This Device Converts Wasted Heat Energy Into Electricity

Researchers have developed a device that can efficiently turn wasted heat from sources like hot water pipes into usable electricity.

Energy comes in many forms, such as mechanical (or kinetic), nuclear, thermal, and electric. When we build machines and devices to do work for us, we usually power them with one form of energy but end up converting some of that into another form of energy that is lost as waste. Your car’s internal combustion engine, for example, converts chemical energy from gasoline into rotary motion, but also generates a lot of heat as a byproduct. Your car has a cooling system that requires even more energy just to deal with that heat. To put all of that wasted energy to use, engineers have developed a device that converts waste heat into clean electricity.

Cars aren’t the only source of wasted energy; no type of machine can achieve 100% efficiency. Friction and other factors will always cause some loss of efficiency, and the wasted energy often comes in the form of heat. Incandescent light bulbs, as another example, are considered bad for the environment because so much of the power that is put into them just gets emitted as heat instead of light. There is a list of example like that which is virtually endless. Thermoelectric generators can convert heat into electricity and Penn State ngineers have developed new devices that can harness waste heat energy more efficiently.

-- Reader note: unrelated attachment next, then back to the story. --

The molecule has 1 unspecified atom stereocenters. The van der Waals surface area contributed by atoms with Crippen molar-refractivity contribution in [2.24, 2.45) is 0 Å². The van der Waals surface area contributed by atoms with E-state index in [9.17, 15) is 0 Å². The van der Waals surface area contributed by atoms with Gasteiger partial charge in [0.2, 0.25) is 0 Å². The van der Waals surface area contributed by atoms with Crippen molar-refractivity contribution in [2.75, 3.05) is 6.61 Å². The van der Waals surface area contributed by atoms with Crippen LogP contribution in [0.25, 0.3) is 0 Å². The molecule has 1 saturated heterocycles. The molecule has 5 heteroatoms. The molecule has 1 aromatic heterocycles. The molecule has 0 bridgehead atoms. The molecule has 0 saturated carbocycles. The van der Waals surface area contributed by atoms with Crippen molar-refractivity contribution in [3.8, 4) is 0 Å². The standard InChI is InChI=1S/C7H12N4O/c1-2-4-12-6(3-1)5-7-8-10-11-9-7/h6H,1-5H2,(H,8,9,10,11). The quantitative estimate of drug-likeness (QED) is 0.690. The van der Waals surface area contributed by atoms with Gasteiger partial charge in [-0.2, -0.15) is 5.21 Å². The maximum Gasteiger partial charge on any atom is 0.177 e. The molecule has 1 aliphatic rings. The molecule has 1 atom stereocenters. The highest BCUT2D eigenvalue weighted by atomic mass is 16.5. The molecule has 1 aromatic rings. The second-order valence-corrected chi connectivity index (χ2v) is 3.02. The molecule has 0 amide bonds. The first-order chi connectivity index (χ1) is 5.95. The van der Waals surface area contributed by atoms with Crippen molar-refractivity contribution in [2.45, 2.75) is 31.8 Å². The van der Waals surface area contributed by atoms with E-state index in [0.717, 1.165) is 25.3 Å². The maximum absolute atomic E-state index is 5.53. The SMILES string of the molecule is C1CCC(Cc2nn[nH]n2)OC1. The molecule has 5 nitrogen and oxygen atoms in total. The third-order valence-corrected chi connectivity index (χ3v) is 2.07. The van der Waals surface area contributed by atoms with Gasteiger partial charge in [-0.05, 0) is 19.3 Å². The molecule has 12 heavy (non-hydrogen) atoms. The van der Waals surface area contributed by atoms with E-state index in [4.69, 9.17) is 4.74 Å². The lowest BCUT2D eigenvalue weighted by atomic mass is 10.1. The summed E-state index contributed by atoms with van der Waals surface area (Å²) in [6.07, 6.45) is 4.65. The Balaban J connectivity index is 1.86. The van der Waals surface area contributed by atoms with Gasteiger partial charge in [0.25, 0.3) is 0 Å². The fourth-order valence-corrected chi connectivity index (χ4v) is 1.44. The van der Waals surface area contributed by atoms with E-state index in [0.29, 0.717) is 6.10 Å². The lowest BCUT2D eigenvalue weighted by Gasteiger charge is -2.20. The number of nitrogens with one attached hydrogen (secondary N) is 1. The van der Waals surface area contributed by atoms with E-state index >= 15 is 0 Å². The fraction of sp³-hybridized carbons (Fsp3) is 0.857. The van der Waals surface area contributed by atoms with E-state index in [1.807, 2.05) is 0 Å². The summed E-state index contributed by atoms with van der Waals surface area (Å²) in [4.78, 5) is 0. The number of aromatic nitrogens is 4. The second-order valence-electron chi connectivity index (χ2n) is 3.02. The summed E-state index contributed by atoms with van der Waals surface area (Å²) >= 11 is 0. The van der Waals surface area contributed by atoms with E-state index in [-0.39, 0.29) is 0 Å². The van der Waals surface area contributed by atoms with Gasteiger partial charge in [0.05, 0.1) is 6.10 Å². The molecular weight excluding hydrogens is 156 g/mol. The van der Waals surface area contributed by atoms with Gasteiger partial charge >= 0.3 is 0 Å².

Thermoelectric generators aren’t new and are already used to collect waste heat energy in many applications, such as in power plants. This new device design is simply more efficient and tailored to use on a smaller scale. Each device is about the size of a matchbox and can be attached to a heat source. They are ideal for hot water pipes, for instance. As heat pass through the device, from the hot side to the cool side, it carries electrons and produces electricity. That electricity can then be used to power anything nearby, like sensors. They were able to improve the conversion efficiency in part by tailoring the design of the device to the particular heat source. An open flame would require a different design than a car’s muffler, because of heat transfer coefficient differences and other factors. This research will be invaluable for a more sustainable future as energy becomes more and more precious.

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